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4. DPRK-ROK Relations

China Daily ("BUSES CROSSING DMZ," 02/06/03, P4) carried a photo report displaying a convoy of buses crossing into the ROK territory to carry a ROK's delegation at the demilitarized zone (DMZ) city of Kosung on February 5. The opening of the overland route from the ROK through the heavily fortified DMZ to the DPRK scenic Mount Kumgang is a centerpiece project of President Kim Dae-jung's "sunshine policy" of economic co-operation with DPRK, said the report.


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5. ROK-US Relations on DPRK Nuke Issue

People's Daily ("ROK PRESIDENT-ELECT ENVOY SENT TO US," Beijing, 02/04/03, P4) reported that the ROK President-elect Roh Moo-hyun's envoy left Seoul for US on February 2, aiming to promote the peaceful resolution of DPRK nuclear issue. The report said that the envoy will meet US President George W. Bush and other US officials during the 5 days' visit. From February 6, the envoy will set to visit Japan, said the report.

People's Daily (Gao Haorong, "ROK URGES US TO TALK WITH DPRK UNCONDITIONALLY," 02/10/03, P3) reported that the ROK President-elect Roh Moo-hyun's envoy, who just finished visit to US and Japan, told media on February 9 that ROK urges US to talk with DPRK unconditionally as soon as possible so as to resolve the nuclear issue. The envoy said that the nuclear crisis is so pressing that US should talk with DPRK directly and flexibly without any conditions. He also said that ROK should play an active role in such an issue that concerned with its own security. The report said that the delegation led by the envoy has expressed hope for Japan-ROK cooperation in DPRK's nuclear crisis when meeting Japanese Prime Minister Junichiro Koizumi, said the report.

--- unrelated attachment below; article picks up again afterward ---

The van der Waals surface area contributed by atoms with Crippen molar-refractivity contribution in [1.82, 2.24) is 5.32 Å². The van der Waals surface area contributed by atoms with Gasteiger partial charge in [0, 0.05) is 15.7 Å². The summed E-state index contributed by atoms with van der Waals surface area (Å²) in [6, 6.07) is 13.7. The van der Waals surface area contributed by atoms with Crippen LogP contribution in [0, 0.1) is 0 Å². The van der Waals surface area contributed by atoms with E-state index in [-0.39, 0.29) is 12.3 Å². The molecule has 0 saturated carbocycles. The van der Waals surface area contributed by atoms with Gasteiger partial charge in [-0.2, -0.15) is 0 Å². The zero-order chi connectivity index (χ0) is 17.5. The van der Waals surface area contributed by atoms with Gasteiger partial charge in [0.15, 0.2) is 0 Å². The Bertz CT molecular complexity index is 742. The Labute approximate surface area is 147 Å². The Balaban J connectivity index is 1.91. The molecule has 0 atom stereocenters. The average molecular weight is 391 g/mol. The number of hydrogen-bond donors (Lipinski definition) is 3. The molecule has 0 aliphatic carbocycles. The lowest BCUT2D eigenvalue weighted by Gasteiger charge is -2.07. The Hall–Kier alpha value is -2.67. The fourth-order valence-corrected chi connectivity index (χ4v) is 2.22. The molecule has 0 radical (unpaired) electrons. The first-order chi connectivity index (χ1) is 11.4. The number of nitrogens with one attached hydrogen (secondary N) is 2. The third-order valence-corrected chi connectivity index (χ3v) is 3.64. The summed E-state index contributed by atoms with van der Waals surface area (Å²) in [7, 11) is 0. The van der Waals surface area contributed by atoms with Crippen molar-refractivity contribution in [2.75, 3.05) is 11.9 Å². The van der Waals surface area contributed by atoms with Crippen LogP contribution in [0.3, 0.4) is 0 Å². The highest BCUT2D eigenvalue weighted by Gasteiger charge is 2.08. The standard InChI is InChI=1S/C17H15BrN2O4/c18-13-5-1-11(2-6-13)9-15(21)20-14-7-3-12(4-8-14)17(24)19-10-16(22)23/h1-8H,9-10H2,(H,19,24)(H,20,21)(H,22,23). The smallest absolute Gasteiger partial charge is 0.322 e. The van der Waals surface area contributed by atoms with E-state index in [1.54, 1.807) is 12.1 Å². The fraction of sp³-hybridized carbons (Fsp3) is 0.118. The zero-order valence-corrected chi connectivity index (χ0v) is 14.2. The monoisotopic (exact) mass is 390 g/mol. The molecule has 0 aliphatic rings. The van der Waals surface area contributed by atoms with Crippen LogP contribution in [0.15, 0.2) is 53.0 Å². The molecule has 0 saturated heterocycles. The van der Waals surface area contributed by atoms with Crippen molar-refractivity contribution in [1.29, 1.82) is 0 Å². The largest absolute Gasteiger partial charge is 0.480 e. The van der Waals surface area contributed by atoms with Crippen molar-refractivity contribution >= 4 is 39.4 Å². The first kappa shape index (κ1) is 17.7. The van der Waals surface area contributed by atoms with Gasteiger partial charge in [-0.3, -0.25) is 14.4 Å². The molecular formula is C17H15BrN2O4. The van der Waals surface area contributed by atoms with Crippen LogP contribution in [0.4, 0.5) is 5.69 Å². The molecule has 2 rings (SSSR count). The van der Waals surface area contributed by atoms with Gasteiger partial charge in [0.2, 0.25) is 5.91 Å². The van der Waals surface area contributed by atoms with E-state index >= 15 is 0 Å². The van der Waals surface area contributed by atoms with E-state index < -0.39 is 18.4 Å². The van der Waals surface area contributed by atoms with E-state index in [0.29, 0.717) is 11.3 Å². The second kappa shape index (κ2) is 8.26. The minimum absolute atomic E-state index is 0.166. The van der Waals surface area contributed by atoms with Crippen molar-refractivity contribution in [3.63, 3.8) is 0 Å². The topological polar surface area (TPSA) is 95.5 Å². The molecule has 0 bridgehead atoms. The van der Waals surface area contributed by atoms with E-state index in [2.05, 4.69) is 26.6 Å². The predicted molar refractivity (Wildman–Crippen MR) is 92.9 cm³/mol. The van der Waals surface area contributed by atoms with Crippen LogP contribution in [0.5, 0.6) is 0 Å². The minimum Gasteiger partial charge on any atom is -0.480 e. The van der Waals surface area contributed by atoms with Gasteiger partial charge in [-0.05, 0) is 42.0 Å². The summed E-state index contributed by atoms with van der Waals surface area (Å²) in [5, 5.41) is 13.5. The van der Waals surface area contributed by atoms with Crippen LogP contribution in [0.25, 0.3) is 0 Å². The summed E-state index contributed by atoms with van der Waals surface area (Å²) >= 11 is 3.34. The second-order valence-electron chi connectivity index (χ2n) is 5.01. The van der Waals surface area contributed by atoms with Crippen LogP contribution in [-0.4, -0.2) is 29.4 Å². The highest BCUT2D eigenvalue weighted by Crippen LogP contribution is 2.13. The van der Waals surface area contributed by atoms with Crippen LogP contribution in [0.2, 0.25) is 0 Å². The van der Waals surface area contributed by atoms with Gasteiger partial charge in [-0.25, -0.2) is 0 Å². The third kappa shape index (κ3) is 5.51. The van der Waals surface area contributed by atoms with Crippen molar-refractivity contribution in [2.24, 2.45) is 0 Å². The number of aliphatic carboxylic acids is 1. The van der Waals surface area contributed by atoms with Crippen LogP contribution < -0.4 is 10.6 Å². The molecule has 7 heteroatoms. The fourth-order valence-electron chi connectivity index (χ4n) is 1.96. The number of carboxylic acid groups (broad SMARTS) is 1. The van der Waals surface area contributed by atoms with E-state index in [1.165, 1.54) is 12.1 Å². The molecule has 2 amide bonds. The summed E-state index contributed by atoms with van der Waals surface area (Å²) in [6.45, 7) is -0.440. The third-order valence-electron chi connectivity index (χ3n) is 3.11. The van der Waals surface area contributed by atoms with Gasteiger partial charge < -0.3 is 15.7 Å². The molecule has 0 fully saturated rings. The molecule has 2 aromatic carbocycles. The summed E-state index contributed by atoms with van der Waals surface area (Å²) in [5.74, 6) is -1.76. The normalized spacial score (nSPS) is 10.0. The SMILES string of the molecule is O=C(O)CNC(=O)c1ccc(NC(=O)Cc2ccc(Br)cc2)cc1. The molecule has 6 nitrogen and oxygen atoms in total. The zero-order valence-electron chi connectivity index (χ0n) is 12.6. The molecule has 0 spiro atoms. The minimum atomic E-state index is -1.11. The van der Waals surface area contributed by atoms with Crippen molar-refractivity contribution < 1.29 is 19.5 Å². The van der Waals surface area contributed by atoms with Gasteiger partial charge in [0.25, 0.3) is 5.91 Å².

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6. PRC's Security Policy

China Daily ("PLA CHIEF OUTLINES ANTI-TERROR POLICY," Munich, 02/10/03, P1) reported that deputy chief of the General Staff of the People's Liberation Army (PLA) of PRC, Xiong Guangkai outlined on Febrary 8 PRC's basic anti-terror policies based on the new security concept. In his speech entitled "Global anti-terror situation and future prospects" at the 39th Munich Conference on Security Policy, Xiong said the new security concept featuring "mutual trust, mutual benefit, equality and co-operation" is the guideline of the Chinese Government for drawing up its anti-terror policies and co-operating with others in the fight against terrorism. In view of the new security concept, PRC has defined its basic anti-terror policies as: Condemn terrorism in any form; seek both a temporary solution and a permanent solution in the process of anti-terrorism; fight terrorism in a comprehensive way and ensure the UN play a leading role in the war, Xiong said. He also pointed out that as one of the victims of terrorism, PRC actively supports and takes part in international anti-terrorism co-operation. Of the 12 international anti-terror conventions, PRC has joined 10 and signed one. Furthermore, PRC has held consultations with the US, Russia, Britain, France, Pakistan and India on anti-terrorism, and conducted an anti-terror military exercise in 2002 with Kyrgyzstan. As a responsible member of the international community, PRC is willing to take active steps to maintain long-lasting peace and common prosperity in the world, he noted in the report.